Though the US no longer has a manned space program (Thank you very much, Mr. Anti-science president), we've still got some unmanned programs. Of course the NASA end of that is kinda' sucking fumes as the Obama administration's plans to turn the agency into a theme park continue apace.
The US Air Force, however, has much more latitude on what it can and can't do with their R&D budget, and they've always insisted on some degree of access to space independent of the more high-profile NASA. (NASA has always fought the USAF over this, wanting *all* access to space to be their own, thereby allowing the agency to do nothing whatsoever with vastly greater efficiency.)
Last year, as Neorandomizer reported, the USAF launched the first of their X-37 reusable spacecraft. http://en.wikipedia.org/wiki/X-37 This is interesting because (A) it has crazy long endurance for missions (about 9 months) and (B) at present, nobody really has any idea what it's being used for. As I write this, the X-37B is wrapping up the second orbital mission for these birds, both of which were evidently significant successes.
Clearly they're intended to have National Defense applications, but Boeing is looking at other uses as well. Most notably, MSNBC reports:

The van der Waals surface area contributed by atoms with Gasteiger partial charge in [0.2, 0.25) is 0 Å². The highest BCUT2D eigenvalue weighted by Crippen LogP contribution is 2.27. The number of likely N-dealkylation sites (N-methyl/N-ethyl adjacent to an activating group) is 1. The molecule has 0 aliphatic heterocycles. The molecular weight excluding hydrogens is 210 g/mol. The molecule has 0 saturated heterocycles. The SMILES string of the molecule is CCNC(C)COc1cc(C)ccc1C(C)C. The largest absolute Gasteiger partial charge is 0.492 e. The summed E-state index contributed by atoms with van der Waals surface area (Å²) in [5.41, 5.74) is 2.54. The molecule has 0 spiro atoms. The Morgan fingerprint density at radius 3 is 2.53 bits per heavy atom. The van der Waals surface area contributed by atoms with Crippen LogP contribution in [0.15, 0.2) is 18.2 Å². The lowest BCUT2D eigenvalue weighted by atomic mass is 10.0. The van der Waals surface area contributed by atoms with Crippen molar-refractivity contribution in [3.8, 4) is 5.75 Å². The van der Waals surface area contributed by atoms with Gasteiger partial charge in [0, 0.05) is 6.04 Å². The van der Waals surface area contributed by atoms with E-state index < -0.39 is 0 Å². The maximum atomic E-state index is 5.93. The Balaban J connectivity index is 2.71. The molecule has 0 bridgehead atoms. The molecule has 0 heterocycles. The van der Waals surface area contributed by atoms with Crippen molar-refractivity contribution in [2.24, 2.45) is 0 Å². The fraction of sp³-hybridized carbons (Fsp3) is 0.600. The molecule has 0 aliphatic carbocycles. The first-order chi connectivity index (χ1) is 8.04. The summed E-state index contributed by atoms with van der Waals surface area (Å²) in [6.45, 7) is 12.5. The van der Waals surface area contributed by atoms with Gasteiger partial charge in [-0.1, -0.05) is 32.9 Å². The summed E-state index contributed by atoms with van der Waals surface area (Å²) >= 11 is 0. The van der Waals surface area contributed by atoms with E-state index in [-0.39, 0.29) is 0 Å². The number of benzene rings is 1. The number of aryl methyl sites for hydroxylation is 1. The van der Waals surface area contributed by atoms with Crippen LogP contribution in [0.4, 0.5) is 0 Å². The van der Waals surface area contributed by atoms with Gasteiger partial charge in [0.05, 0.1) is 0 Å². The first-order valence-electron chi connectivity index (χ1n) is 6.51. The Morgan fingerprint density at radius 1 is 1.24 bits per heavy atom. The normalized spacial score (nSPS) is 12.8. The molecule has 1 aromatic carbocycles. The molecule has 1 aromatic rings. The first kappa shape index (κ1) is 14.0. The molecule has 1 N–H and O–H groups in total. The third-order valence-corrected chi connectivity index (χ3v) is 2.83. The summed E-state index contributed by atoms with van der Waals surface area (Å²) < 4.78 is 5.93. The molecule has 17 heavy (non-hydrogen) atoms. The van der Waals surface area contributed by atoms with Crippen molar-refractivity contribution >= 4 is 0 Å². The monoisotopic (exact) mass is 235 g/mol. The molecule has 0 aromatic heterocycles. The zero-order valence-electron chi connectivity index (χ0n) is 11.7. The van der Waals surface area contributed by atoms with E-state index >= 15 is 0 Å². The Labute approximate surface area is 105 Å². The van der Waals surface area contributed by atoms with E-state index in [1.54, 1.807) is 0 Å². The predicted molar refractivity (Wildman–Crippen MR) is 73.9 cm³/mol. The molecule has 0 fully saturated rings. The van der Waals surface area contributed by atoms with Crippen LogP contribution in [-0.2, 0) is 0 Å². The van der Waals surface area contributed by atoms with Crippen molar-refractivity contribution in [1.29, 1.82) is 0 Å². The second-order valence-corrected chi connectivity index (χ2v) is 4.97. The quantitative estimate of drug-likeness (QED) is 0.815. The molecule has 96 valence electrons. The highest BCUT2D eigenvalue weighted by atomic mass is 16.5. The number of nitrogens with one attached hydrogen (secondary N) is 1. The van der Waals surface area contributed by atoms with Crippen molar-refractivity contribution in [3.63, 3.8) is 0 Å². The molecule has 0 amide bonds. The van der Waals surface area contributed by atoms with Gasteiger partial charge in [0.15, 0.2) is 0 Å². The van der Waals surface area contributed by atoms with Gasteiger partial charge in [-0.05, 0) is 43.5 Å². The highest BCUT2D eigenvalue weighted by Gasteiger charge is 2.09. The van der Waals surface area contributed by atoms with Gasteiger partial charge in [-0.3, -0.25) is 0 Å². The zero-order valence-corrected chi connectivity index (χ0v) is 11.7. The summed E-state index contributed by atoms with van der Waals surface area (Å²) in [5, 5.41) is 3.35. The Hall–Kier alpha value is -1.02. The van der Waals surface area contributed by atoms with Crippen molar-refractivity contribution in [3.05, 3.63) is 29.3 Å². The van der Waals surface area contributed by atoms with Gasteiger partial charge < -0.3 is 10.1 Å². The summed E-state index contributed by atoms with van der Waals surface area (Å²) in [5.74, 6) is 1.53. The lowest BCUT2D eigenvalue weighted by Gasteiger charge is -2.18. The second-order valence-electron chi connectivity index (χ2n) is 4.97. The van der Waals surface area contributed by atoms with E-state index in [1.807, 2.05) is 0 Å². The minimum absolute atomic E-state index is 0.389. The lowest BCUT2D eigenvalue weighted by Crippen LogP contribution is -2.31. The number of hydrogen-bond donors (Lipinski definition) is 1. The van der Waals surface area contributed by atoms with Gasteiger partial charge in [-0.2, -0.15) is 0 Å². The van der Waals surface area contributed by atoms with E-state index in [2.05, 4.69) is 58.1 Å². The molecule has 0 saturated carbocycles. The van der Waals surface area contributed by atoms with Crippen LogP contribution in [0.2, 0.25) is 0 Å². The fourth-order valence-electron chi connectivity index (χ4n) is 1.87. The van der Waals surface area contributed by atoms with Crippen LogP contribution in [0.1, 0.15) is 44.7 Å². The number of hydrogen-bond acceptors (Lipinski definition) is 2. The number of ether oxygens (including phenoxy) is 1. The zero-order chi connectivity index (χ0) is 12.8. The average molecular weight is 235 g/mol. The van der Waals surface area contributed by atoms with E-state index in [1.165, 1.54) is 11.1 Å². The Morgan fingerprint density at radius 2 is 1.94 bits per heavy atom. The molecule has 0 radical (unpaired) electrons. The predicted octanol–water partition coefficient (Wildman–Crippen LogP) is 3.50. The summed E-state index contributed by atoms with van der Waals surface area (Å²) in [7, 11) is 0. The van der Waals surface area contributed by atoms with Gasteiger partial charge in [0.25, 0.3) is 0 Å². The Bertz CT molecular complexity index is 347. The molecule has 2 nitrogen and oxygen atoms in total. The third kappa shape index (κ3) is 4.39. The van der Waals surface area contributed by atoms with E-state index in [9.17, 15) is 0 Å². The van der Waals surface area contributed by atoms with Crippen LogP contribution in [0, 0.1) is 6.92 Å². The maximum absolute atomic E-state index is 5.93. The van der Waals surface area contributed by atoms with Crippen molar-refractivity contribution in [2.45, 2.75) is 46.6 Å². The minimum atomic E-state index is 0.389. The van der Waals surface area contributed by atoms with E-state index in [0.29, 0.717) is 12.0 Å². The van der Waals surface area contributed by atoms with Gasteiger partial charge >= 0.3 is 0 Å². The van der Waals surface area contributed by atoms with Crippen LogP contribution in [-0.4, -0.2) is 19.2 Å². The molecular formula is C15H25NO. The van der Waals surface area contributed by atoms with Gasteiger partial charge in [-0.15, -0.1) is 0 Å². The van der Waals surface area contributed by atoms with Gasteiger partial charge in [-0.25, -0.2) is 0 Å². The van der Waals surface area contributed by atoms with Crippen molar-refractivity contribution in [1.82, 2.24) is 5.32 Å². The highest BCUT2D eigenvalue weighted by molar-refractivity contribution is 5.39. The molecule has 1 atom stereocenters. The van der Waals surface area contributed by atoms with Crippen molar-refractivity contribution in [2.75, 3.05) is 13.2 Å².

>>Meanwhile, Boeing has begun to look at derivatives of their X-37B Orbital Test Vehicle — including flying cargo and crew to the International Space Station.
Speaking this week at the Space 2011 conference —organized by the American Institute of Aeronautics and Astronautics (AIAA) and held in Long Beach, Calif. —Arthur Grantz of Boeing Space and Intelligence Systems sketched out a host of future uses for the space plane design.
For one, the X-37B, as is, can be flown to the space station and dock to the facility's common berthing mechanism. No new technology is required for X-37B to supply cargo services to the ISS, Grantz said. Also, an X-37C winged vehicle has been scoped out, a craft that would ride atop an Atlas 5 in un-shrouded mode.
The Boeing roadmap, Grantz added, also envisions a larger derivative of the X-37B space plane, one that can carry up to seven astronauts, as well as tote into Earth orbit a mix of pressurized and unpressurized cargo.<<
So: The ISS may be more-or-less useless, but we paid for it, and even if we can't get people up to it anymore, we will at least soon have regained the ability to send beer and chips up to our Russian and European overlords, who now run it.